By Miranda Niemiec for Proven Winners® ColorChoice® Photographs courtesy of Proven Winners® ColorChoice®
When we think about gardens, we usually envision the leaves, stems, and flowers of plants, but what about growth below ground? The roots are considered to be the “hidden half” of the plant. They’re essential to the plant’s success, providing anchorage and absorbing water and nutrients from the soil. The type of soil heavily influences plant growth, which is why it’s important to know what’s happening below ground in your garden!
In this article, we will walk you through the three main soil categories (clay, silt, and sand) and give insight into what that means for your plants. Not sure what kind of soil you have? Don’t worry; we’ll teach you how to identify it.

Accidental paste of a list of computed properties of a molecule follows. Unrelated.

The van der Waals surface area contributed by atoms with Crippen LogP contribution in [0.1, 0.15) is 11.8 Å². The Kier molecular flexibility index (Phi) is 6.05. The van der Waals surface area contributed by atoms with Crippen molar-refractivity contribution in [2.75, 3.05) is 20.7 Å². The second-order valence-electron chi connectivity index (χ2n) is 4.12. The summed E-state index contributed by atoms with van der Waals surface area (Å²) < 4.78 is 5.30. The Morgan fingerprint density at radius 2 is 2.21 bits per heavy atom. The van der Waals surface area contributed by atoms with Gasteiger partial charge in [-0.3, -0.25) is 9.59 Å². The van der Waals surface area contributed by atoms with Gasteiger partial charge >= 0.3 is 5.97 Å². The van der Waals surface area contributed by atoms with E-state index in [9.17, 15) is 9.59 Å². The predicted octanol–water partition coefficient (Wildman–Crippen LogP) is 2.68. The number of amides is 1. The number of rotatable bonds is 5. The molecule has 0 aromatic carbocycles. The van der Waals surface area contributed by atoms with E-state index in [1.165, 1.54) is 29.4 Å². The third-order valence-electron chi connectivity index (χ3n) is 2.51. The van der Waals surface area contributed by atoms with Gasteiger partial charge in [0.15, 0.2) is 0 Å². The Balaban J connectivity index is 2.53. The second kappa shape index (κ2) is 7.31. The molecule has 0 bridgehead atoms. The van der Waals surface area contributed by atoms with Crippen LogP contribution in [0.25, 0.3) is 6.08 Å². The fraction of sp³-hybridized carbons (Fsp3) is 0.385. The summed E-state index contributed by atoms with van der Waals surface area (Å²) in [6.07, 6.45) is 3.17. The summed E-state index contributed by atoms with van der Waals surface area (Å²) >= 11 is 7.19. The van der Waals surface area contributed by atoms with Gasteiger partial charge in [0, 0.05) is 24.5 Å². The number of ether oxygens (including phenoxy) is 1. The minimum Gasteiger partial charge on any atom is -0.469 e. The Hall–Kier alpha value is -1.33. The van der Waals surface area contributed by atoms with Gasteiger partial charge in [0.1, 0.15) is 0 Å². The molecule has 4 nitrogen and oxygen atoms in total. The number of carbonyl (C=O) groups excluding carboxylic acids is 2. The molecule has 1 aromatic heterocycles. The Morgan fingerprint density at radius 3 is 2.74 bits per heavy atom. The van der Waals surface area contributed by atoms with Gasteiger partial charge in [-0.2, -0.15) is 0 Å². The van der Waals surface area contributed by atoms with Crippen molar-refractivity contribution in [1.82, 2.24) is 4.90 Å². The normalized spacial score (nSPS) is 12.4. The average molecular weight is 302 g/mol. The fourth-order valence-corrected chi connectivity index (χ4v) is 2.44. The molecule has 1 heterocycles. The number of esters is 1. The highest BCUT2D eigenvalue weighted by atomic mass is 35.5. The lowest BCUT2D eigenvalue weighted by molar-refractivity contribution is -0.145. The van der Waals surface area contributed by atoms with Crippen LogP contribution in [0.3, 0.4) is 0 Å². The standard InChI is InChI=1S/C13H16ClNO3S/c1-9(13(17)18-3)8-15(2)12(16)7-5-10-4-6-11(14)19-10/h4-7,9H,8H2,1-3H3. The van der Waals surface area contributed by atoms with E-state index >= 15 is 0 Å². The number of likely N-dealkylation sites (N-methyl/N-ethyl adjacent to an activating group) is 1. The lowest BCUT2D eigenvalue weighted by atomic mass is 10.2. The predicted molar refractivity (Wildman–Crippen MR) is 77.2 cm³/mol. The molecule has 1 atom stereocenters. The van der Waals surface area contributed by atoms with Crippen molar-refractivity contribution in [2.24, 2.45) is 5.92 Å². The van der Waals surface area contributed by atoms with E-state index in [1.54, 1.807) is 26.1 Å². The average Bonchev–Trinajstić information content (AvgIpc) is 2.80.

Kodiak Orange Diervilla
Digging Deeper: Clay Soil
Clay particles are small and flat, packing tightly together. However, its small size means it has a larger specific surface area (surface area for a given mass). There are a few reasons why this is important:
The greater the surface area, the greater capacity it has to hold onto nutrients.
Small soil particles are more likely to stick together in masses. It feels thick and sticky when wet, then dries into hard clods.
Small particles have less pore space, which means water has less room to percolate through the soil.